(I couldn't find the liquid eyeliner myself and had to ask a store employee. She asked if there was any particular brand I wanted. "No," I said, just a eyelash hair too forcefully, "this isn't my usual area of expertise.")

So I got up early the morning of Sunday the eleventh, shaved, applied the makeup in my inexpert-would-almost-be-too-charitable way (smear on foundation, haphazardly dab eyeliner on sides of face to make Trill spots, waveringly bring lipstick to lips), put on a bra and my foam breastforms under the cheapo uniform top, and used my PADD to summon a taxi to the hotel hosting the convention.

I arrived way too early for check-in, and walked up the road (wearing my black jacket over my uniform top) to a different hotel that had an outpost of the raktajino hegemon, and ordered a breakfast sandwich and the vanilla sweet-cream iced raktajino specialty medicinal. I gave my name as Jadzia, but the barista wrote Jetsy on the cup. (Maybe my voice was a little shaky, but maybe she needed to recalibrate her universal translator.)

A little bit of lipstick rubbed off on the sandwich and the straw.

At the convention hotel, I waited in the lobby for a while, still with the jacket over my uniform, reading the Janet Mock autobiography on my PADD, until it was time to check in. After buying my Sunday wristband ($70), I wandered over to the photo-op/autograph ticketing table and bought a ticket to get a photo with Michael Dorn at 11:10 ($40). (Nana Visitor or Terry Farrell herself would have been my first choices for a celebrity photo, but they weren't there that day.)

There was still a lot of time to hang out before the theater opened for the actual convention programming, but that was fine, because actual convention programming is kind of boring; the actual point of conventions is to have an excuse to dress up and wander around and talk to people and get vanity photos of other people who are using the convention as an excuse to dress up.

A woman in the vendor hall asked me how I did my spots.

"This is my natural skin pigmentation," I said.

"Oh," she said, confused.

I leaned towards her and said in a conspiratorial whisper, "I'm not supposed to break character today! It's liquid eyeliner."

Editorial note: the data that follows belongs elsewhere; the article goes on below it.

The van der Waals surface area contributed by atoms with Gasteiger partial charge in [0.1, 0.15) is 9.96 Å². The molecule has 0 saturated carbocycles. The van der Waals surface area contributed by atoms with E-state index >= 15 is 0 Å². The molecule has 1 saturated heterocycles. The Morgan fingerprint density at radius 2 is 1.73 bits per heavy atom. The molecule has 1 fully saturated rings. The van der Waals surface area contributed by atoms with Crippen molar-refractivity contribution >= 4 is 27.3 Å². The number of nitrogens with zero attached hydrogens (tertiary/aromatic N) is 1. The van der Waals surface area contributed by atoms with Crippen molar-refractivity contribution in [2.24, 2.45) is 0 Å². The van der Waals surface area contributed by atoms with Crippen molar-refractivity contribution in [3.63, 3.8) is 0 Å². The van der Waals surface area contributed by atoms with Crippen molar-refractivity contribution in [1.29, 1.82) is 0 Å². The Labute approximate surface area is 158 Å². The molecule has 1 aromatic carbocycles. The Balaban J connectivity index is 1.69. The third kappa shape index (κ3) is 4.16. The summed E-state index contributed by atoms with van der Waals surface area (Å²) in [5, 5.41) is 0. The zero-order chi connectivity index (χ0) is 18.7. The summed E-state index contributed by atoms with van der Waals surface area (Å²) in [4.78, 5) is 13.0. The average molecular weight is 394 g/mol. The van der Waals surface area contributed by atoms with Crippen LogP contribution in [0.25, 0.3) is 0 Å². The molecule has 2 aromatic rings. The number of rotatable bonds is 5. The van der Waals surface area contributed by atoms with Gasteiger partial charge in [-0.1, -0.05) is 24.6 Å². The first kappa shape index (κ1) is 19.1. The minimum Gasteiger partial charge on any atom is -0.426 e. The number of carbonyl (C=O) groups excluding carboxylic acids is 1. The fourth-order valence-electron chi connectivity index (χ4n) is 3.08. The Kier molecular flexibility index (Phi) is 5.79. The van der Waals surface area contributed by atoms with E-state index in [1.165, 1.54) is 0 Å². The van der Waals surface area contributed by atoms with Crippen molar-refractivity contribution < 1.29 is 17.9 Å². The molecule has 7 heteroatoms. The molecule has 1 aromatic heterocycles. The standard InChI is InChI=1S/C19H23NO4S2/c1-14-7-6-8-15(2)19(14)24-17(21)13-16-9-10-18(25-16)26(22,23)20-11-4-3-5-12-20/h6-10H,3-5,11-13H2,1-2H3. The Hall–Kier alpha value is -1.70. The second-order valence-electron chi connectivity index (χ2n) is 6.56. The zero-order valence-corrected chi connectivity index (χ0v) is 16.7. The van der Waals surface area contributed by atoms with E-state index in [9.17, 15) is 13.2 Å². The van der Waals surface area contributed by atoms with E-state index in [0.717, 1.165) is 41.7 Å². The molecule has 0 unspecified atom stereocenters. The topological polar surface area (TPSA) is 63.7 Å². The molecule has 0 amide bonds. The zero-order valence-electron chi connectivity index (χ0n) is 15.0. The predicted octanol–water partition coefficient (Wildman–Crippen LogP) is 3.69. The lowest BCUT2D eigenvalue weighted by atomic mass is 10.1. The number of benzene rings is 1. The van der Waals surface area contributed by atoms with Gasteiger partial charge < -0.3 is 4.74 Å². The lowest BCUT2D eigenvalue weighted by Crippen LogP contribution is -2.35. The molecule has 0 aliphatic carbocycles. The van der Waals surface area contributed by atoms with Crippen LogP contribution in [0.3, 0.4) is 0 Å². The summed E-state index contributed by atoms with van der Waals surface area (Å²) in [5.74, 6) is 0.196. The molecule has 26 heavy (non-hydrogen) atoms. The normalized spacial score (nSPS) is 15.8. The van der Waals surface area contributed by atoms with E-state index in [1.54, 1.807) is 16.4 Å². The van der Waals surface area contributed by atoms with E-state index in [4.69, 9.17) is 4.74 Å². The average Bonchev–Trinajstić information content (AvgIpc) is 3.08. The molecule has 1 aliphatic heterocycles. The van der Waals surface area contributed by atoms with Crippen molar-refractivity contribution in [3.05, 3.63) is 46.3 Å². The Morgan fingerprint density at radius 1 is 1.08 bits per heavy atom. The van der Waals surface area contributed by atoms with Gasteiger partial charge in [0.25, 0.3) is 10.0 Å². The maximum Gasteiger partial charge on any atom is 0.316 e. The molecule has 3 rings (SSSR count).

One man was wearing a particularly impressive Klingon costume. "I think I recognize you!" I said, stopping him. "I think Curzon knew you!"


"My previous host," I explained. "Can we get a photo?"

He seemed to regard me with bemused toleration as we posed for a selfie taken with my PADD.

"Those real?" he asked, referring to my breasts.

"No, I'm actually a guy," I said. "Obviously."

"I know," he said.

I sat through some actual convention programming. John de Lancie is almost as entertaining playing himself as he is as Q or Discord. In response to a question from an aspiring actor, de Lancie said that TV and movie acting is all about what you can do now, in contrast to theater, where young talent can be afforded time to develop under the tutelage of a director. He mentioned that Alarak, the character he voice-acted for Starcraft, was angry all the time, and that he imagined there should be a scene featuring Alarak relaxing by painting watercolor. He told the story (which I had already heard before, probably at BABSCon) of voicing Discord for Friendship Is Magic with minimal preparation and forgetting about the matter entirely until some months later, when he woke up to see his inbox exploding with fan mail for his part in something called "My Little Pony" ... and the correspondents were not little girls.

After de Lancie, there was a discussion with some writer-folk (the schedule said the topic would be the new series next year, but they didn't seem to know anything about it), and soon enough, it was time for my photo op with Michael Dorn.